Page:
I was surprised to learn that this comic artist grew up practically next door to me -- he graduated from Maine East High School in Skokie, Illinois in 1975, the same year I was born, and finished college at Northern Illinois University in Normal. He was already working professionally before he got his bachelor's degree in painting, although he never had a regular stint on any one comic book title. But he was good, and got better.
Unlike most comic book artists of his day, he didn't go in for superhero-style realism. He was influenced from the beginning by animated cartoons. Over the years he evolved his style into an angular, unreal sort of simplification that no one else could duplicate (or, more likely, that no one else wanted to). His style was odd, but effective. In his own words, though, he's not an abstract artist: "'Abstract' implies 'non-representational', which is incorrect. If I had to label my style, I would say it's expressionistic."
By 1990, he had his first commercial success, a DC Comics publication called Breathtaker. But Marc had already made himself known with a little bit of insanity known as Gregory. Gregory was a little boy with a big head who spent his days inside a mental hospital, mostly wearing a strait jacket while locked inside a concrete box with a drain in the floor. He didn't say much, although his rodent perpetually-reincarnating roommate Herman the Vermin certainly did. The book was fairly sick and twisted, and therefore hilarious (if you never read comic books, you wouldn't be into that kind of humor anyways). Fans of Johnny the Homicidal Maniac would notice many similarities.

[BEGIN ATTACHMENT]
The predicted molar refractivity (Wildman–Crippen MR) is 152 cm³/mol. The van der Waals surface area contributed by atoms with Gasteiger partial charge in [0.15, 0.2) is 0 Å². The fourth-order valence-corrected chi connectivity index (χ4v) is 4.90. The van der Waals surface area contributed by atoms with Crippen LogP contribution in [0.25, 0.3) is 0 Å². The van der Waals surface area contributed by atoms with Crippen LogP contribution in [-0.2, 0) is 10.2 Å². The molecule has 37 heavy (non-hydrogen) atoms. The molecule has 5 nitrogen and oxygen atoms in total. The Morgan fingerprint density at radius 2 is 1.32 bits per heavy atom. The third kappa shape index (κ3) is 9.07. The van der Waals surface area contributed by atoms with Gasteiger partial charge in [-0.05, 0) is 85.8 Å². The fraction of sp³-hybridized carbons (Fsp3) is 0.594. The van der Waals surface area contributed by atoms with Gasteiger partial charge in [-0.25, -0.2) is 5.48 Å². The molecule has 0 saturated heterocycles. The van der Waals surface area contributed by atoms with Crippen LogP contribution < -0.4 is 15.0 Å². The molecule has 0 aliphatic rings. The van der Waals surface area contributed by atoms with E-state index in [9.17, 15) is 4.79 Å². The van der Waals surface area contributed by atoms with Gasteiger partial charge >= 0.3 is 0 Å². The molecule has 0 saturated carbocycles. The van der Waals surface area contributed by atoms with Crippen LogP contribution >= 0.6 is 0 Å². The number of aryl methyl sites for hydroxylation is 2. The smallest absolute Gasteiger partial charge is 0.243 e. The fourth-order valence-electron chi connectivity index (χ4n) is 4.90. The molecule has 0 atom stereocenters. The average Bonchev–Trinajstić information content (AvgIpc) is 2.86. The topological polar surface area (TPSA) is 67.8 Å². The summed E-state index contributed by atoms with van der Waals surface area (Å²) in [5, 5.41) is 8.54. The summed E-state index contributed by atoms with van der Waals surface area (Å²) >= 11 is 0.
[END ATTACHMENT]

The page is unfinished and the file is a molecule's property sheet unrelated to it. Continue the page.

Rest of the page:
After Breathtaker, Marc proved himself again illustrating an issue of Clive Barker's Hellraiser, but most people would come to know him when Vertigo Comics contacted him next. /Breathtaker/ had made an impression on writer Neil Gaiman, and soon Marc had accepted the task of illustrating eleven issues at the end of The Sandman, for the story arc entitled "The Kindly Ones." Marc's angular simplicity was in stark contrast to what Sandman fans had grown accustomed to, but the dark and supernatural tone of the story suited it well, and Marc proved that he could draw very realistic and attractive people in his stories -- when he wanted to.
Sadly, DC Comics officially owns the Gregory books, but then again, Gregory didn't lend himself to too many dynamic stories. These days Marc is associated with Insight Studios, the same place that Frank Cho of Liberty Meadows fame calls home. He produces an irregular comic strip for them called Naked Brain and a self-published comic book called Tug and Buster. More of his usual insanity, he just doesn't confine it to an asylum any longer.
When he's not smiling, he looks a bit like John Cusack.